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Digital World, Digital Church, Digital God

Expert discusses the opportunities and challenges of digital technology and the church.

Do you read the Bible on your phone? Do you connect with other church members on Facebook? Do you watch church online? Is it possible that, in a networked world, God will somehow look different? Tim Hutchings, Research Fellow in Digital Discipleship at Durham University, in England, looked at these and similar questions in a recent lecture at Newbold College, a Seventh-day Adventist institution in England. His lecture, which was also livestreamed, offered important reflections for believers using technology on their journey of faith.

Hutchings began by looking at the concerns that people had when technology first began to impact the life of the church. “Is it possible,” people asked twenty years ago, “that God in a networked age will look, somehow, different? Would ‘mediatization’ take place —that is to say, the reshaping of ideas to fit the logic of the media?” Alternatively, “would religious communities reinvent and reimagine technology according to their own core values and beliefs? Would our ideas change, or would we change the technology to protect the shape of our ideas?”

Technology vs. Church Life

Some people thought that the Internet was going to compete with religion — that church-going would vanish as people watched church online from the comfort of their armchairs. Religious leaders were very worried about the effects on their authority of the more democratic social media. On the Internet, the church would be unable to impose its rules on the community.

  • Research Fellow in Digital Discipleship at Durham University Tim Hutchings discussed the implications of digital technology on the life of the church and our approach to Scriptures. [Photo credits: Victor Hulbert, Trans-European Division News]

  • Newbold College students and the wider educational community attended Hutchings' lecture, which was also livestreamed. [Photo: Victor Hulbert, Trans-European Division News]

People who saw in the Internet potential for the creation of community were more optimistic. They believed, rightly as it turned out, that the Internet would create new voices, new rituals, and new communities. Small experimental online communities, like The Church of Fools, was developed, said its creators, to follow the example of John Wesley in “taking church to where people are in the 21st century — on the net.” Already, that online community has lasted a lot longer than some people’s affiliation to one more concrete church community.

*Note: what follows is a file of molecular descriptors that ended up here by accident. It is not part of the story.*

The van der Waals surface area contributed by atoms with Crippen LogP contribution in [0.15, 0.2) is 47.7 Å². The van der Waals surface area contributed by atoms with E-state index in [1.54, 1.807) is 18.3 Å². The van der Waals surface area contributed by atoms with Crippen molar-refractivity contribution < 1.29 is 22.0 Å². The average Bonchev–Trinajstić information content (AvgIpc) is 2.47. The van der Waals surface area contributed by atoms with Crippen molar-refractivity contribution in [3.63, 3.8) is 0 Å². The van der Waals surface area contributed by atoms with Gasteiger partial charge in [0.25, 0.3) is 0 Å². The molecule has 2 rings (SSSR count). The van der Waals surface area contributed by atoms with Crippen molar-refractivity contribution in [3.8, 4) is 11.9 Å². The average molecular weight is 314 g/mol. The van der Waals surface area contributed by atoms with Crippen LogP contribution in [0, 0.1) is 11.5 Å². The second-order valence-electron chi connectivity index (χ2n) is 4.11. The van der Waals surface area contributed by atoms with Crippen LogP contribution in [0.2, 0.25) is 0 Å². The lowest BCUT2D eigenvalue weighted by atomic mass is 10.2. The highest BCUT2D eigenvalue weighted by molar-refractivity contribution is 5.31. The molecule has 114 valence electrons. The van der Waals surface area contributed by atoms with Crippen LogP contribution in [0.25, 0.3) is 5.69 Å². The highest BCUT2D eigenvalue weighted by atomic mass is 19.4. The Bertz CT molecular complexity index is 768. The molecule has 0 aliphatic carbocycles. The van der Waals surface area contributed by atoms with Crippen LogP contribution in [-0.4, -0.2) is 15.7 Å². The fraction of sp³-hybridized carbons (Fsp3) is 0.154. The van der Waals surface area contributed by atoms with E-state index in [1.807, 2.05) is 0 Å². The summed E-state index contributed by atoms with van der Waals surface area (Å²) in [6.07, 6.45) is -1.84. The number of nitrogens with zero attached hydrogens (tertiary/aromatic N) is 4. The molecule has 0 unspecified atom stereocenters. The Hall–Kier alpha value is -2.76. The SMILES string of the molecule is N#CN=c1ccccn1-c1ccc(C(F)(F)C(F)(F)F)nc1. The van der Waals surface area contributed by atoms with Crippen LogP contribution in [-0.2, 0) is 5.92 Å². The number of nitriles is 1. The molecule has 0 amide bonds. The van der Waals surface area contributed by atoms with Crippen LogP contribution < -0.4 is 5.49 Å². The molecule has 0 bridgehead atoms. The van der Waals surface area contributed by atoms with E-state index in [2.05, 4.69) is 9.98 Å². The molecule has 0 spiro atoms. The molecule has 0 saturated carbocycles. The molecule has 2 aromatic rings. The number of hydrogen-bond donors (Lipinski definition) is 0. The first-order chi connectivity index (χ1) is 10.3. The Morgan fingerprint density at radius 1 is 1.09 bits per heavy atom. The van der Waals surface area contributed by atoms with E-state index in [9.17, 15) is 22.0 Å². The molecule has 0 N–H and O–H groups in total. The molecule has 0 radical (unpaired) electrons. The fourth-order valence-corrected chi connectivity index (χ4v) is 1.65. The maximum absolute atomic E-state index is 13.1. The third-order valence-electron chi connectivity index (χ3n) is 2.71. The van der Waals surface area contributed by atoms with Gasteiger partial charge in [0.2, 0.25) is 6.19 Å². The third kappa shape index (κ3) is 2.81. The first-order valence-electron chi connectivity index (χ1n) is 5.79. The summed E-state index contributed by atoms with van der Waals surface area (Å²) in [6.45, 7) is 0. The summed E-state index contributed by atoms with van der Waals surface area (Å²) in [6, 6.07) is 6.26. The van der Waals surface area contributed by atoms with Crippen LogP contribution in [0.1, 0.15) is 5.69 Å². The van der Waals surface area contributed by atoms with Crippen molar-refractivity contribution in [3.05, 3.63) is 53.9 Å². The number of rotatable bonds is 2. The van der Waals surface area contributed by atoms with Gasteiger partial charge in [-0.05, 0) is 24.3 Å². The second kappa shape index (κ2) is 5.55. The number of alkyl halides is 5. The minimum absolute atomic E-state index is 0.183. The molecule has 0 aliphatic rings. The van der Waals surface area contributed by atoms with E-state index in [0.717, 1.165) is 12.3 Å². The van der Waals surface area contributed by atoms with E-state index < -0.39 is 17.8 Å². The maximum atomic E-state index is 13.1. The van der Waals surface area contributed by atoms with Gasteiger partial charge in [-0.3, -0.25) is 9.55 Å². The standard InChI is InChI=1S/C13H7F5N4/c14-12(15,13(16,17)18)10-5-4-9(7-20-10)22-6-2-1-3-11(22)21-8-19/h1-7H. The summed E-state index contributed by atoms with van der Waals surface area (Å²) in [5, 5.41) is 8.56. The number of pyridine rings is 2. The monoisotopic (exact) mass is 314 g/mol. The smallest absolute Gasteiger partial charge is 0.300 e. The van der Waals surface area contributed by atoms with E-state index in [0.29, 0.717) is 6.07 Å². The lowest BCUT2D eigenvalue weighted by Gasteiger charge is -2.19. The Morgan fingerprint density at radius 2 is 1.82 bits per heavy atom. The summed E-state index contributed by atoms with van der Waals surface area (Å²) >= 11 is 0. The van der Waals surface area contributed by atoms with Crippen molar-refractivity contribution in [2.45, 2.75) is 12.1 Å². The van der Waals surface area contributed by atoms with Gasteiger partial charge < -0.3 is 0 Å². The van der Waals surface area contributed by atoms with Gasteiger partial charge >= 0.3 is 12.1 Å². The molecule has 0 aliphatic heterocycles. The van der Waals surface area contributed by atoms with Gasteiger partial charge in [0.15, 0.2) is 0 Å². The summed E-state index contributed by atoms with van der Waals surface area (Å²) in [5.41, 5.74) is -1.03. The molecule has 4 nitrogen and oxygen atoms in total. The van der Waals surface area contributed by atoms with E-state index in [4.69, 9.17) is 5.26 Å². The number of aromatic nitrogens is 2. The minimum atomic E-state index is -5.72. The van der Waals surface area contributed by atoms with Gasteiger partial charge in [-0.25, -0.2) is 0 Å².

A New Way of Doing Church

What is really happening, Hutchings said, is that the Internet is now just part of everyday life. Online church is part of religious life, not an alternative. Online church services attract people who were going to church anyway or who wanted to but were prevented by sickness, disability or other limitations. Online religion has just become part of the mix. Some groups are adapting and thriving and some people have discovered a way of using the media that works for them.

What about electronic versions of the Bible, like YouVersion, to which a lot of resources have been devoted? Hutchings quoted Princeton professor Bryan Bibb, who suggests that “electronic Bibles have the effect of reshaping the effective canon, the form and content of the Scriptures as they are experienced in a particular community or by an individual.”

As the Bible stops being a heavy paper book and can be easily accessed on one’s phone, new practices are emerging. The Topverses.com website which lists those texts read most frequently on the Internet suggests people are most likely to access verses that give them hope and encouragement. Technical and theoretical parts of Scripture which seem to have limited everyday application to 21st-century life tend to be sidelined. Electronic reading of the Bible may be enabling the development of a less traditional canon.

A Case Study

Hutchings completed his lecture with a case study of the Scripture Union’s Bible adventure app Guardians of Ancora, developed in the hope that it would be a safe place for children in families and church groups to explore their own faith and reflect on the impact of the Bible stories outside the game. He pointed out that, if it is to be handled with integrity and if the game is to have any credibility, the Bible story it tells cannot be changed. “The game might offer factual Biblical knowledge,” said Hutchings. “I am less certain, though, that it would contribute to the development of personal faith in children.”

The Q&A slot included questions about the limitations of faith mediated through technology, the place of emotions online as opposed to emotion in personal faith, the nature of ‘liquid scripture’ —or electronic versions of the Bible — and the successful use of Twitter by religious leaders.

“The consensus was that there are lots of ideas meriting further thought,” organizers said.


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